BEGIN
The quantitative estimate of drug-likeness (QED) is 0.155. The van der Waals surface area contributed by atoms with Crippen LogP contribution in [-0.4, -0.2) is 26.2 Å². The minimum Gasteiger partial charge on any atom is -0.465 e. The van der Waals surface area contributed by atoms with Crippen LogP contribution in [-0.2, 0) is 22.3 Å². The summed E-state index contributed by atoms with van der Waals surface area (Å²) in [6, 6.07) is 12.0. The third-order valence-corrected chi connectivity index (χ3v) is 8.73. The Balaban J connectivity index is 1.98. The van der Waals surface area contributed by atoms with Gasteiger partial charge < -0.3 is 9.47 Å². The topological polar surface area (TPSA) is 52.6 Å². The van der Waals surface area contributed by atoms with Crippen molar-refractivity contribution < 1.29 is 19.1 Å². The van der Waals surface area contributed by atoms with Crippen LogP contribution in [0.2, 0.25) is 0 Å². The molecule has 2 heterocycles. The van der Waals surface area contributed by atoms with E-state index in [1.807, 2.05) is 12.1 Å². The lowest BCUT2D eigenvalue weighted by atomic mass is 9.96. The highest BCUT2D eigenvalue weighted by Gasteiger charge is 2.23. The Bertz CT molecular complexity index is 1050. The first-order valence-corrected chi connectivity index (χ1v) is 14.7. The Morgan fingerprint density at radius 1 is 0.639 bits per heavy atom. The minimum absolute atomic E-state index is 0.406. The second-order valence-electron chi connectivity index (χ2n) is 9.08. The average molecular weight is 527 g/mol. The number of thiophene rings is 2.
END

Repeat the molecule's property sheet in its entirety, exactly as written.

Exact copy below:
The quantitative estimate of drug-likeness (QED) is 0.155. The van der Waals surface area contributed by atoms with Crippen LogP contribution in [-0.4, -0.2) is 26.2 Å². The minimum Gasteiger partial charge on any atom is -0.465 e. The van der Waals surface area contributed by atoms with Crippen LogP contribution in [-0.2, 0) is 22.3 Å². The summed E-state index contributed by atoms with van der Waals surface area (Å²) in [6, 6.07) is 12.0. The third-order valence-corrected chi connectivity index (χ3v) is 8.73. The Balaban J connectivity index is 1.98. The van der Waals surface area contributed by atoms with Gasteiger partial charge < -0.3 is 9.47 Å². The topological polar surface area (TPSA) is 52.6 Å². The van der Waals surface area contributed by atoms with Crippen molar-refractivity contribution < 1.29 is 19.1 Å². The van der Waals surface area contributed by atoms with Crippen LogP contribution in [0.2, 0.25) is 0 Å². The molecule has 2 heterocycles. The van der Waals surface area contributed by atoms with E-state index in [1.807, 2.05) is 12.1 Å². The lowest BCUT2D eigenvalue weighted by atomic mass is 9.96. The highest BCUT2D eigenvalue weighted by Gasteiger charge is 2.23. The Bertz CT molecular complexity index is 1050. The first-order valence-corrected chi connectivity index (χ1v) is 14.7. The Morgan fingerprint density at radius 1 is 0.639 bits per heavy atom. The minimum absolute atomic E-state index is 0.406. The second-order valence-electron chi connectivity index (χ2n) is 9.08. The average molecular weight is 527 g/mol. The number of thiophene rings is 2.